May 28, 2014

Review: Break Up (1998)

It's really hard to find a thriller movie that actually thrills isn't it? Break Up is another chapter in the long book of unthrilling thrillers and it's too bad. Years ago I saw Kiss of the Dragon with Jet Li and remember really liking Bridget Fonda for some reason. She played this vulnerable prostitute that I couldn't help but feel bad for and she plays a victim in this movie as well.

Break Up isn't too different from J.Lo's Enough, but it isn't quite as laughably hamfisted in its anti-domestic abuse message. The big problem is that it fails in getting across any sort of tension across the screen and it has an unhealthy habit of using too many flashbacks. There are maybe a few moments that shock, but those moments wear off pretty quick.


Genre: thriller
Directed by: Paul Marcus
Produced by: Jonas Goodman, Harvey Kahn, Elie Samaha, etc.
Written by: Anne Amanda Opotowsky
Music by: Laura Karpman
Running time: 100 minutes
Production company: Front Street Pictures, Millennium Films
Distributed by: Ascot Video, Breakstreet Productions, KSS, etc.
Country: United States
Language: English
Budget: N/A
Box office: N/A

IMDb entry
Rotten Tomatoes entry

Starring: Bridget Fonda, Kiefer Sutherland, Hart Bochner, Steven Weber, Penelope Ann Miller, Tippi Hedren, Leslie Stefanson, Mike Hagerty, Tom Harrison, Charles Noland, Muse Watson



Break Up follows Jimmy Dade (Bridget Fonda) and her goal to get away from her abusive husband (Hart Bochner). Jimmy isn't a typo, I swear. Apparently her father wanted a boy originally. How she gets saddled with a name like James is beyond me, I mean why didn't her mother step in? Maybe she was abused too? Who knows, but I guess that wouldn't be too much of a stretch. Officer John Box tries to help Jimmy out, but things get complicated of course. Her secret bank account is emptied and she has to find a way to stop her husband Frankie before he can do more damage.


The way the movie is set up has to be explained with flashbacks. Leaving an audience with questions is fine and dandy, but is it really necessary to do that regarding Jimmy's deafness? She's been deaf for a year apparently as a result of one of Frankie's beatings. It's an awkward beginning and it doesn't heighten any feelings of sympathy for Jimmy either. If the audience were told in a straightforward way, we would have felt bad just the same. It all feels like an unnecessary detour in the story.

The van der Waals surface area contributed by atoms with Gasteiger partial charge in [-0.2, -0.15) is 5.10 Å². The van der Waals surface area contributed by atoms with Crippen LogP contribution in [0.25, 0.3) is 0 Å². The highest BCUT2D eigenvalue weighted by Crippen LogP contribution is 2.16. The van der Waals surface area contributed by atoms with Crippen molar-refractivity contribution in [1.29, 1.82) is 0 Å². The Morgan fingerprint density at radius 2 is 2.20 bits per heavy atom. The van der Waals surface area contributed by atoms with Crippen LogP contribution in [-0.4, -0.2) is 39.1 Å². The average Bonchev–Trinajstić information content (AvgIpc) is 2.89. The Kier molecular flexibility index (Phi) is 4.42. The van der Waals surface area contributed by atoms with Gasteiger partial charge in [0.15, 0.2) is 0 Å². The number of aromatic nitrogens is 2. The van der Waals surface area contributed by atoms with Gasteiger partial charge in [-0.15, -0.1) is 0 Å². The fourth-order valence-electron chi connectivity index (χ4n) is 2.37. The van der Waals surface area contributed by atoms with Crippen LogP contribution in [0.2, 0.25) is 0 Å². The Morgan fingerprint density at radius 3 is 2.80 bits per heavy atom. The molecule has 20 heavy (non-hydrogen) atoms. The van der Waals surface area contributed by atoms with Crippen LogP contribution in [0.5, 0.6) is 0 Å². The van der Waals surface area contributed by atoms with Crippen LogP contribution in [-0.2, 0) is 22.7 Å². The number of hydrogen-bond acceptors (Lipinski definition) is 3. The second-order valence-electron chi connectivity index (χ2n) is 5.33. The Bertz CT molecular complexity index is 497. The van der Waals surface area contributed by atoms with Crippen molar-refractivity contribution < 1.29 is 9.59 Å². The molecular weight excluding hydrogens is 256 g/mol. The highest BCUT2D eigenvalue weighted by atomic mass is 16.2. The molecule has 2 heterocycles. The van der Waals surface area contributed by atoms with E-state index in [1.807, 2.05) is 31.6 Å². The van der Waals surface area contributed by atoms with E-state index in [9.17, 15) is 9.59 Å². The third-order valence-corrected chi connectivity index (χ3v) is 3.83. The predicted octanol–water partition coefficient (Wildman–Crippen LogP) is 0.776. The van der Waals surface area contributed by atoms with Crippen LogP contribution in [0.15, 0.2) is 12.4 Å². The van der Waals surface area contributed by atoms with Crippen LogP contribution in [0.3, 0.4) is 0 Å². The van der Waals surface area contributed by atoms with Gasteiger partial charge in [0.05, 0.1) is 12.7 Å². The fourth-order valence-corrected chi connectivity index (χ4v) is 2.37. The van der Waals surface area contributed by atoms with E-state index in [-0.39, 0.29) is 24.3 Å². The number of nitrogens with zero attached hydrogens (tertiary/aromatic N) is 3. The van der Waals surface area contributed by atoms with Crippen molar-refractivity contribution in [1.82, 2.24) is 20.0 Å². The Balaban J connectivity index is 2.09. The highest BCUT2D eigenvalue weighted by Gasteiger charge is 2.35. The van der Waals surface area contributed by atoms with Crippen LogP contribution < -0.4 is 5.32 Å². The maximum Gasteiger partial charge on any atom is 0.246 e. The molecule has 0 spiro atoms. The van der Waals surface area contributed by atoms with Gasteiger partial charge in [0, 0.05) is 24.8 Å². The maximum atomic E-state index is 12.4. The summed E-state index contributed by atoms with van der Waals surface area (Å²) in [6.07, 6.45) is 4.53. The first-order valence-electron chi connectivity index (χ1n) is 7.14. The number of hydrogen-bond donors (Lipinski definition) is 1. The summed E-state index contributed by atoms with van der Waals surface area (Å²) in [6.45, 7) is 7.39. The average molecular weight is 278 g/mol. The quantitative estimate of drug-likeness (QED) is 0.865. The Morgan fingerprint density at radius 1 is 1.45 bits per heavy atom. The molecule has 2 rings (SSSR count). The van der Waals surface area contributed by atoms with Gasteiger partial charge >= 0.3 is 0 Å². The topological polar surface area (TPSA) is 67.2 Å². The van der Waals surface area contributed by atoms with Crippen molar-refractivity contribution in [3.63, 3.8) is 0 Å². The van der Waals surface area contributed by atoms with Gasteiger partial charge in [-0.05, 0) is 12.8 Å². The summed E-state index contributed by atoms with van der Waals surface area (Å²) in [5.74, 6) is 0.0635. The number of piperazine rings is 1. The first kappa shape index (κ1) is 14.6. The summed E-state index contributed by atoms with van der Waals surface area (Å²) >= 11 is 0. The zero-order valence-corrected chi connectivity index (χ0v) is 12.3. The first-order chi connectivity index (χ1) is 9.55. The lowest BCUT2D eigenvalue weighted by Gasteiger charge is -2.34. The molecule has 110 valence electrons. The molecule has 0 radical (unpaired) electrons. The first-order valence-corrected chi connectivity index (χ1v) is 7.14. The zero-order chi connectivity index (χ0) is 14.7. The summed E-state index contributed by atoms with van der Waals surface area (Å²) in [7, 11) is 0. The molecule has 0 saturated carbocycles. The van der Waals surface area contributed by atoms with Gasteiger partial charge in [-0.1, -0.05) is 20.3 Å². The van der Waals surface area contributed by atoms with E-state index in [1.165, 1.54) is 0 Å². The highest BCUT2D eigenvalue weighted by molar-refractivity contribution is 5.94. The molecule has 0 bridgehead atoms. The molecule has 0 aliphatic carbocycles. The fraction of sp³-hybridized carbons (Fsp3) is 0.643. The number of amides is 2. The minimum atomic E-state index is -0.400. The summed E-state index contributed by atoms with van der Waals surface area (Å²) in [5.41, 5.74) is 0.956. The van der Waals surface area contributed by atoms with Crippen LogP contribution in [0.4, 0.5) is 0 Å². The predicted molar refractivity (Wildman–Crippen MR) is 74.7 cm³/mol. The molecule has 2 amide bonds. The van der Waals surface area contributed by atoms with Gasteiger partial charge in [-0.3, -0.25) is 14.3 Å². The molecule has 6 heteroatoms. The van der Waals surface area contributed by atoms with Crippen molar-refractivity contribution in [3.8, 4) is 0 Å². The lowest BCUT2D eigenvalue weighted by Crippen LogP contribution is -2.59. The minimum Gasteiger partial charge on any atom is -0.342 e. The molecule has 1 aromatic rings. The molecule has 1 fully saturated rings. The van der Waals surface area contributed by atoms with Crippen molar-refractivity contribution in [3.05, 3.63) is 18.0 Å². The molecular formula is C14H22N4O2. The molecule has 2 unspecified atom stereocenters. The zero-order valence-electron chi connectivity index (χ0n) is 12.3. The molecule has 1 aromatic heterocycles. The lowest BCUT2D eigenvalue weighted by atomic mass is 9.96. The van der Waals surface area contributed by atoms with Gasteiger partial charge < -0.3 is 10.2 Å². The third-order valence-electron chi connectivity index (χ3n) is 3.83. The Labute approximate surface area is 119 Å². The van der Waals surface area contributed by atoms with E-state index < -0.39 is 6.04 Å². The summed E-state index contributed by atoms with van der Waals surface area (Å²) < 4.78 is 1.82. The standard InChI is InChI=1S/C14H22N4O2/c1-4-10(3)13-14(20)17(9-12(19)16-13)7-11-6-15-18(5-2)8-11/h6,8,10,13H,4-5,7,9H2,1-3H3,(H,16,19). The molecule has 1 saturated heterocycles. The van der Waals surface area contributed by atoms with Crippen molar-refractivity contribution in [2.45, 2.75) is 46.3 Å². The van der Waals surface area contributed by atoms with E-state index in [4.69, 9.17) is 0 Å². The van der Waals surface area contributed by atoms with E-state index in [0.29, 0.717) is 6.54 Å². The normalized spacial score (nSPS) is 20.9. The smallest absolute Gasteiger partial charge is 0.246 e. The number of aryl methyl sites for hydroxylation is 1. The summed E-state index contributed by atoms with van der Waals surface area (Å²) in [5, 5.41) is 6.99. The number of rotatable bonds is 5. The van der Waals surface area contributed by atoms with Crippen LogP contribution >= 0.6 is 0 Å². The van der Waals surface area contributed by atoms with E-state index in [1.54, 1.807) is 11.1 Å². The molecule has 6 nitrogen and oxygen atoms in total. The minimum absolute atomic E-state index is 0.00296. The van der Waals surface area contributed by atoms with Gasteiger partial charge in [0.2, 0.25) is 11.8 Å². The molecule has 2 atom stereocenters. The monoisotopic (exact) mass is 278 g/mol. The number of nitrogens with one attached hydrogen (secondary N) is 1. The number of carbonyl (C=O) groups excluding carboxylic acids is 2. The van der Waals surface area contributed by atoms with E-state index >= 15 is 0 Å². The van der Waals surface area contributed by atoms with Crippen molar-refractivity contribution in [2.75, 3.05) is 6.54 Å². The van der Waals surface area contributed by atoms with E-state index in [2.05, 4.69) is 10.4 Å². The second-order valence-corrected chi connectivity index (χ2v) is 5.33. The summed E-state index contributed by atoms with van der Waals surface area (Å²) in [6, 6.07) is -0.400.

The story itself just feels extremely flat. This is a thriller and the story should be as uneven as a mountain with some peaks larger than others. What Break Up has is probably less than a couple of speed bumps. The score doesn't try to overcompensate too much though which is nice and I actually kind of liked it. There are a few moments where it sounds uninspired and low budget but other times it adds a certain seedy quality that's fitting.

Bridget Fonda does pretty well as Jimmy Dade, but nothing earth shattering. She's forced to play a bit of a dumb character who seemingly sets herself up for capture again and again but that's what the script calls for. It's not Fonda's fault and she does well enough as a recently deaf woman.

Kiefer Sutherland on the other hand looks like he's sleep walking. It doesn't look like he wants to be there at all and he just adds to the non-thrillerness of Break Up. Bridget Fonda's character calls for some desperation on her part but Kiefer just seems to be asleep at the wheel. In the moments where there should be some kind of heartbeat from him there's just nothing.

The script is weak with things like (Spoilers) an incredibly dumb escape from a police station to Jimmy conveniently being able to get her hands on a car. Jimmy even returns to the same police station without getting spotted! (End spoilers) There's a slight build up near the end but the climax is more confusing than anything else. (Spoilers) Can anyone tell me why you wouldn't shoot the abusive husband who's just suddenly appeared in your motel room uninvited? Jimmy instead gives him the gun (!!!) and puts on an act of having missed him. Then she shoots him. Why the wait at all? (End Spoilers) This is Hollywood though and I guess endings can't be too logical if they sacrifice thrill. The solution here would be completely re-toggling the end into something that makes more sense.

 Break Up is perfect for a late night watch when you're at a hotel and you have a business meeting the next morning. It's easy and it'll put you to sleep instead of putting you at the edge of your seat. You need that rest after all. Bridget Fonda makes a valiant effort but it doesn't cover up for the sleeper that is Break Up.



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